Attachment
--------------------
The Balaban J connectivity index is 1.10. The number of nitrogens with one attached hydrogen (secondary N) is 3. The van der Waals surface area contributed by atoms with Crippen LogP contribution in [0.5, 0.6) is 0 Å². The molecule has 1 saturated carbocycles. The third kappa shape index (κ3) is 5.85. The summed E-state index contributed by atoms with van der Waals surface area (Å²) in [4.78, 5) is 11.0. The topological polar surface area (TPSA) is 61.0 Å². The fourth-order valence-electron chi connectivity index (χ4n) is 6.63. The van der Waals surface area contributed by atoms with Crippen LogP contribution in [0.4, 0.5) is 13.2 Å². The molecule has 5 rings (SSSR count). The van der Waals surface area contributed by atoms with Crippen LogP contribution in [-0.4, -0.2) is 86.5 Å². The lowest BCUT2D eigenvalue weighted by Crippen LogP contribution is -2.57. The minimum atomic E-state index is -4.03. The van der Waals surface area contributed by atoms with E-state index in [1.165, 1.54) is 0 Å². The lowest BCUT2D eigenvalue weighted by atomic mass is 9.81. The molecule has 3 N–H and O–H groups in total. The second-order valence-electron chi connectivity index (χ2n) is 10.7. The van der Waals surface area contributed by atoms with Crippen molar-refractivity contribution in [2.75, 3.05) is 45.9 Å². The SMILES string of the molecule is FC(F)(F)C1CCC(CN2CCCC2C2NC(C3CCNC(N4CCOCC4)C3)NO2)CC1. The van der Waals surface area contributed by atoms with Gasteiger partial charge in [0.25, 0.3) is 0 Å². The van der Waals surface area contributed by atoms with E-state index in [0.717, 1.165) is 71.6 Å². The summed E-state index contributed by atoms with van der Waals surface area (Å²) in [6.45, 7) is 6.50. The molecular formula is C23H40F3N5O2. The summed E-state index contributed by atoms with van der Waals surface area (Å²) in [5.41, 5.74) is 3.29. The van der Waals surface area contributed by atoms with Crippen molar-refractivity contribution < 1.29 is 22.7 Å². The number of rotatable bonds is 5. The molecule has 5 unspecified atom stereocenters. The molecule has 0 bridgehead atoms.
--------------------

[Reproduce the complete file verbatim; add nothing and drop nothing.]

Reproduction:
The Balaban J connectivity index is 1.10. The number of nitrogens with one attached hydrogen (secondary N) is 3. The van der Waals surface area contributed by atoms with Crippen LogP contribution in [0.5, 0.6) is 0 Å². The molecule has 1 saturated carbocycles. The third kappa shape index (κ3) is 5.85. The summed E-state index contributed by atoms with van der Waals surface area (Å²) in [4.78, 5) is 11.0. The topological polar surface area (TPSA) is 61.0 Å². The fourth-order valence-electron chi connectivity index (χ4n) is 6.63. The van der Waals surface area contributed by atoms with Crippen LogP contribution in [0.4, 0.5) is 13.2 Å². The molecule has 5 rings (SSSR count). The van der Waals surface area contributed by atoms with Crippen LogP contribution in [-0.4, -0.2) is 86.5 Å². The lowest BCUT2D eigenvalue weighted by Crippen LogP contribution is -2.57. The minimum atomic E-state index is -4.03. The van der Waals surface area contributed by atoms with E-state index in [1.165, 1.54) is 0 Å². The lowest BCUT2D eigenvalue weighted by atomic mass is 9.81. The molecule has 3 N–H and O–H groups in total. The second-order valence-electron chi connectivity index (χ2n) is 10.7. The van der Waals surface area contributed by atoms with Crippen molar-refractivity contribution in [2.75, 3.05) is 45.9 Å². The SMILES string of the molecule is FC(F)(F)C1CCC(CN2CCCC2C2NC(C3CCNC(N4CCOCC4)C3)NO2)CC1. The van der Waals surface area contributed by atoms with Gasteiger partial charge in [0.25, 0.3) is 0 Å². The van der Waals surface area contributed by atoms with E-state index in [0.717, 1.165) is 71.6 Å². The summed E-state index contributed by atoms with van der Waals surface area (Å²) in [6.45, 7) is 6.50. The molecular formula is C23H40F3N5O2. The summed E-state index contributed by atoms with van der Waals surface area (Å²) in [5.41, 5.74) is 3.29. The van der Waals surface area contributed by atoms with Crippen molar-refractivity contribution < 1.29 is 22.7 Å². The number of rotatable bonds is 5. The molecule has 5 unspecified atom stereocenters. The molecule has 0 bridgehead atoms.